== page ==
Adam nods. "I will tell him," he assures Fjorskar. "He does not know your tongue. He can only guess." 'We're doing our best out here,' he doesn't say that. "He brought your things hoping you would come and speak to him. Can you? Can you tell him the words you need to hear?"

"Yes." Halgrim sags against Adam, Fjorskar makes a frustrated sound. Such are the limits of a mortal body dealing with numerous stakeholders. He leans forward and takes the bell, gives it a shake and listens to the sharp ring. He sighs. "Next time," she says, sets the bell down. "Now we must rest. This was a worthy attempt, if not for…" He gives Adam a shake. "Careful. That thing will do whatever it can, to create pain and suffering, to consume us. Those are the only things it knows."

Adam's mouth twists. It's not bad enough, everything else Halgrim is going through. Now he's got a malevolent ghost out to make his mortal life hell. "I have noted it well, sister," he says, deep and soothing despite his pretty obvious misgivings. "Rest now. We have much to understand."

Fjorskar begins to drift away, and the yellow gradually fades from Halgrim's eyes. Just before the last of it is gone, he lifts one hand and looks it over. "Ridiculous," he mutters, and falls asleep. It lasts a moment, then Halgrim makes a conufsed sound and blinks, trying to focus. He makes no attempt to disentangle himself from Adam's grip; every muscle in his body is oddly tender and refuses to cooperate.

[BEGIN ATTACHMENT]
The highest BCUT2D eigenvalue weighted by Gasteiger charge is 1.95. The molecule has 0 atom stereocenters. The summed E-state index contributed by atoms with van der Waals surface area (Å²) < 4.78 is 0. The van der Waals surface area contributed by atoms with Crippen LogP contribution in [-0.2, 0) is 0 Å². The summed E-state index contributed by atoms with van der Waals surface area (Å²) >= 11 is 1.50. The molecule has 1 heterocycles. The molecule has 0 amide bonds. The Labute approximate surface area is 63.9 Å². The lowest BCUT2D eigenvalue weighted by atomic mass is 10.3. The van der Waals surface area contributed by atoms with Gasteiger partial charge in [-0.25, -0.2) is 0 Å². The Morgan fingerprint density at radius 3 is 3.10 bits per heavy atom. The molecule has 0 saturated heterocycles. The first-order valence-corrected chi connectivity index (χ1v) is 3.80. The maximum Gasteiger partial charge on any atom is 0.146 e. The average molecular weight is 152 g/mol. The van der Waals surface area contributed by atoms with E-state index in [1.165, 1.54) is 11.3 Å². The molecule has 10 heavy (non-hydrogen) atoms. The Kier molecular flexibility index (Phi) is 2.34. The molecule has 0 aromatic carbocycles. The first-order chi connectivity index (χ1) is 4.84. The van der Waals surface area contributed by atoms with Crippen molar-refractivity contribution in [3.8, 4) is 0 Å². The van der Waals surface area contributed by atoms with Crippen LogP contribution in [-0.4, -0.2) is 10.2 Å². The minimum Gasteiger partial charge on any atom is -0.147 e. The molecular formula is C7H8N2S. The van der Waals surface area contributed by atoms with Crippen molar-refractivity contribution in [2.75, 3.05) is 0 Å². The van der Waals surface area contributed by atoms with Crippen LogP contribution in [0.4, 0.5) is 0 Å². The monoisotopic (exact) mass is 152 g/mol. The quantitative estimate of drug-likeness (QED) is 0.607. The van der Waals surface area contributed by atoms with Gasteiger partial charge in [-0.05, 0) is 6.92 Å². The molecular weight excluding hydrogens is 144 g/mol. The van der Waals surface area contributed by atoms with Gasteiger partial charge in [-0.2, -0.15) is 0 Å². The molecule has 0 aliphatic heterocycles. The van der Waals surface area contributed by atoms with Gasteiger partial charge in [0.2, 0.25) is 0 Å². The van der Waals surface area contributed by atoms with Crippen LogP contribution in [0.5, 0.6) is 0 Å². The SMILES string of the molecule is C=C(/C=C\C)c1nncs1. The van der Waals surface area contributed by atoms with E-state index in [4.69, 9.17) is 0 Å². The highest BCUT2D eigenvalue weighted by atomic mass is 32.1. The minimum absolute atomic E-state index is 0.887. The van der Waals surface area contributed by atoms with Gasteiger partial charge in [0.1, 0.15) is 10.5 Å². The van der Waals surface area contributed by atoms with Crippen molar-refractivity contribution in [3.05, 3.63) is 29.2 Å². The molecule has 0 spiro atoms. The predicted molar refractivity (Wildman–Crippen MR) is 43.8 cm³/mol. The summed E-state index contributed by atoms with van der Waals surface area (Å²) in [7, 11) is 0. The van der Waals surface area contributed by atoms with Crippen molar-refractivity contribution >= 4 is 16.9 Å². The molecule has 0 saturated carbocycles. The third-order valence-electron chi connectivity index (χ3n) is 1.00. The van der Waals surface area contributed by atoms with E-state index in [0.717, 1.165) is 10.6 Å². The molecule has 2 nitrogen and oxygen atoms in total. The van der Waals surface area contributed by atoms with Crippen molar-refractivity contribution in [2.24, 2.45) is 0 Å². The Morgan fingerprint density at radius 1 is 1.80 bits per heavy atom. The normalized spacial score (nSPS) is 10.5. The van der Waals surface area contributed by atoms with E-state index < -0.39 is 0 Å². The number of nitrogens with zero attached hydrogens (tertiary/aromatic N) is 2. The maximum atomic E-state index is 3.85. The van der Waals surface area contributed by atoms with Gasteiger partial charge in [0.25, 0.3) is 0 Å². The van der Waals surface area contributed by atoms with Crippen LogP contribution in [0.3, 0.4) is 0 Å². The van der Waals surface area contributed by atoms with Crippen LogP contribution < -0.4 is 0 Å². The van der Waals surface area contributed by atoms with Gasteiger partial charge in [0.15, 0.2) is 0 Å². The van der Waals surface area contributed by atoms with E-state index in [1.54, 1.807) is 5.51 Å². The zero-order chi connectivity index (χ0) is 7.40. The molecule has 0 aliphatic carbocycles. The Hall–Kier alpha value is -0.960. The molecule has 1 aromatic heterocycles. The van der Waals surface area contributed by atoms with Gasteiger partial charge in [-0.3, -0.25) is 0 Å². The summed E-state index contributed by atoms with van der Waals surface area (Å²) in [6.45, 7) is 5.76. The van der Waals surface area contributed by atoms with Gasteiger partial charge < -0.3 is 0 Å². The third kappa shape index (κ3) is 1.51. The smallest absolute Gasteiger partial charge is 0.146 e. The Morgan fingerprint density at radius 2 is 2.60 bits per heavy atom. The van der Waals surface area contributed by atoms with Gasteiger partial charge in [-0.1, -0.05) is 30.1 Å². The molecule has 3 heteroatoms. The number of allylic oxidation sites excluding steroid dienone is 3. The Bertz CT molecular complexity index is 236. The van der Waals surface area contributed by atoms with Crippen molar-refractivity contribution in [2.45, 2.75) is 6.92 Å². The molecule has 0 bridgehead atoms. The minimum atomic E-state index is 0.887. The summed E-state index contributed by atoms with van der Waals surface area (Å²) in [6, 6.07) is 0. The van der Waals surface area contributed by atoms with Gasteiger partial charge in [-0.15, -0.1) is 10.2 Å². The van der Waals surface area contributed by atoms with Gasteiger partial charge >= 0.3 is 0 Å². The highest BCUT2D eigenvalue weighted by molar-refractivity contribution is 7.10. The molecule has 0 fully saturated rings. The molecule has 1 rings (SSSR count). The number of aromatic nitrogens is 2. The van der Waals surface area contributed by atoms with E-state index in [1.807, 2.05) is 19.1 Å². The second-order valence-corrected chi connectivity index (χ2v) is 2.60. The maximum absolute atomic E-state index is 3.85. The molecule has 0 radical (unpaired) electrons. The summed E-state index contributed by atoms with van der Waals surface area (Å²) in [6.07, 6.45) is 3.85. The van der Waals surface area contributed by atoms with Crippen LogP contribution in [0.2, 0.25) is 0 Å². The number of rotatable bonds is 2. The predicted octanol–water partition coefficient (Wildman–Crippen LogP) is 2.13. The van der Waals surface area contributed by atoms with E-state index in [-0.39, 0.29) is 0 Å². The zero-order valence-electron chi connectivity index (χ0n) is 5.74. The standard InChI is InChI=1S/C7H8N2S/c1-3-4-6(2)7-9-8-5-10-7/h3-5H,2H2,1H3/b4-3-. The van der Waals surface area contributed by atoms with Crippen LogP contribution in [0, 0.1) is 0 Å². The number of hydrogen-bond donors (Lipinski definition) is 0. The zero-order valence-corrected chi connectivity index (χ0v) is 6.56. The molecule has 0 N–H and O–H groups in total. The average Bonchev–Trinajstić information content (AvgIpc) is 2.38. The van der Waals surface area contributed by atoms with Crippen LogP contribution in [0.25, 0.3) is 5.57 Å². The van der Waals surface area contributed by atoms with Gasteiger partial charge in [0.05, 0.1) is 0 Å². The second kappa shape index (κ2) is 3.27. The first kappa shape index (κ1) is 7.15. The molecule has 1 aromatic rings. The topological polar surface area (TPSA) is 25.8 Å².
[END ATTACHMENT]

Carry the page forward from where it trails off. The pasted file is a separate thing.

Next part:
"Adam what the hell happened," he asks in Swedish. He sounds like he's woken up in the middle of the night after polishing off an entire bottle of whiskey.

Adam strokes Halgrim's forehead with his cool, odd-feeling fingers and sighs. "Too much," he answers, in Swedish, and actually dips his forehead lightly against the crown of Halgrim's head. "I believe, however, we can call this experiment a success…within certain parameters."

Halgrim winces, raises his cut hand to look at it. It's swelling, though not enough to suggest any breakages. He'll need to bandage it and put in ice. "Certain…parameters, is that what we're calling this." He rubs at his throat. His voice is hoarse from the abuse, in fact if he speaks much more he might lose it entirely. "I'd hate to see a failure, then. You're truly an academic at heart." He yawns. "Give me a second and we'll…pack everything up."

"Don't speak," Adam says. "The Fjorskar mistook your throat for her own. Rest. I will pack." He sets Halgrim down, as careful as if he was made of spun sugar. Then he turns his attention to the ritual things, packing them back up with swift motions. "Ah, Halgrim, my friend," he murmurs under his breath as he works, "we have more work ahead of us than we envisioned. Is it not always the way?"

Halgrim lies on his back, staring up at the sky. Ignoring the request that he not speak, he says, "Ah, well…isn't it just." He shuts his eyes and focuses on breathing, because he really *can't* afford to lose his voice for more than a few days. Instead he turns his attentions to the sound of Adam gathering things up, the smell of the park, the chilly bite of the Autumn night around them. It's Haustblót—he should think about what he'll want to do for that.